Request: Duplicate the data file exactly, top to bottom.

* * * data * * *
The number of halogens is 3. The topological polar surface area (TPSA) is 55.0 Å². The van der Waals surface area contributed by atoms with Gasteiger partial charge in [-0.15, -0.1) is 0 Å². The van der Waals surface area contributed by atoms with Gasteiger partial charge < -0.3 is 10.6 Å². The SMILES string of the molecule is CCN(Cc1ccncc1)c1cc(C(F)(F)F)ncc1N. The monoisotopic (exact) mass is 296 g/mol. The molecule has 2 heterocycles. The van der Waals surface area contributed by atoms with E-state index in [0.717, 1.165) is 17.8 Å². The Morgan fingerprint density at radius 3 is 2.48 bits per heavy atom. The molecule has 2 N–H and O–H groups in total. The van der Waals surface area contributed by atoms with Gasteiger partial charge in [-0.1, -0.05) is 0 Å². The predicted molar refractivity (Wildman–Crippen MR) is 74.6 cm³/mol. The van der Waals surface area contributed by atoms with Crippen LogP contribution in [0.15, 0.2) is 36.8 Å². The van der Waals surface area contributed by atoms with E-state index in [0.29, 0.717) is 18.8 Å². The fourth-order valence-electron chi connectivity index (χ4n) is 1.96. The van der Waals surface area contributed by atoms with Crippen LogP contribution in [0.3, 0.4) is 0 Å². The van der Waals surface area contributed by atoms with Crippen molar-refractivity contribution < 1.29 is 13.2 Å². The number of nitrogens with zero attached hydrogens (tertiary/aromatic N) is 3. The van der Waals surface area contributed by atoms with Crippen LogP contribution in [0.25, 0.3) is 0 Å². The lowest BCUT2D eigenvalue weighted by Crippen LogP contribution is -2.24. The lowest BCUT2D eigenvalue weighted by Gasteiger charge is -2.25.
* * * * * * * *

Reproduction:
The number of halogens is 3. The topological polar surface area (TPSA) is 55.0 Å². The van der Waals surface area contributed by atoms with Gasteiger partial charge in [-0.15, -0.1) is 0 Å². The van der Waals surface area contributed by atoms with Gasteiger partial charge < -0.3 is 10.6 Å². The SMILES string of the molecule is CCN(Cc1ccncc1)c1cc(C(F)(F)F)ncc1N. The monoisotopic (exact) mass is 296 g/mol. The molecule has 2 heterocycles. The van der Waals surface area contributed by atoms with E-state index in [0.717, 1.165) is 17.8 Å². The Morgan fingerprint density at radius 3 is 2.48 bits per heavy atom. The molecule has 2 N–H and O–H groups in total. The van der Waals surface area contributed by atoms with Gasteiger partial charge in [-0.1, -0.05) is 0 Å². The predicted molar refractivity (Wildman–Crippen MR) is 74.6 cm³/mol. The van der Waals surface area contributed by atoms with Crippen LogP contribution in [0.15, 0.2) is 36.8 Å². The van der Waals surface area contributed by atoms with E-state index in [0.29, 0.717) is 18.8 Å². The fourth-order valence-electron chi connectivity index (χ4n) is 1.96. The van der Waals surface area contributed by atoms with Crippen LogP contribution in [0.3, 0.4) is 0 Å². The van der Waals surface area contributed by atoms with Crippen molar-refractivity contribution < 1.29 is 13.2 Å². The number of nitrogens with zero attached hydrogens (tertiary/aromatic N) is 3. The van der Waals surface area contributed by atoms with Crippen LogP contribution in [0.25, 0.3) is 0 Å². The lowest BCUT2D eigenvalue weighted by Crippen LogP contribution is -2.24. The lowest BCUT2D eigenvalue weighted by Gasteiger charge is -2.25.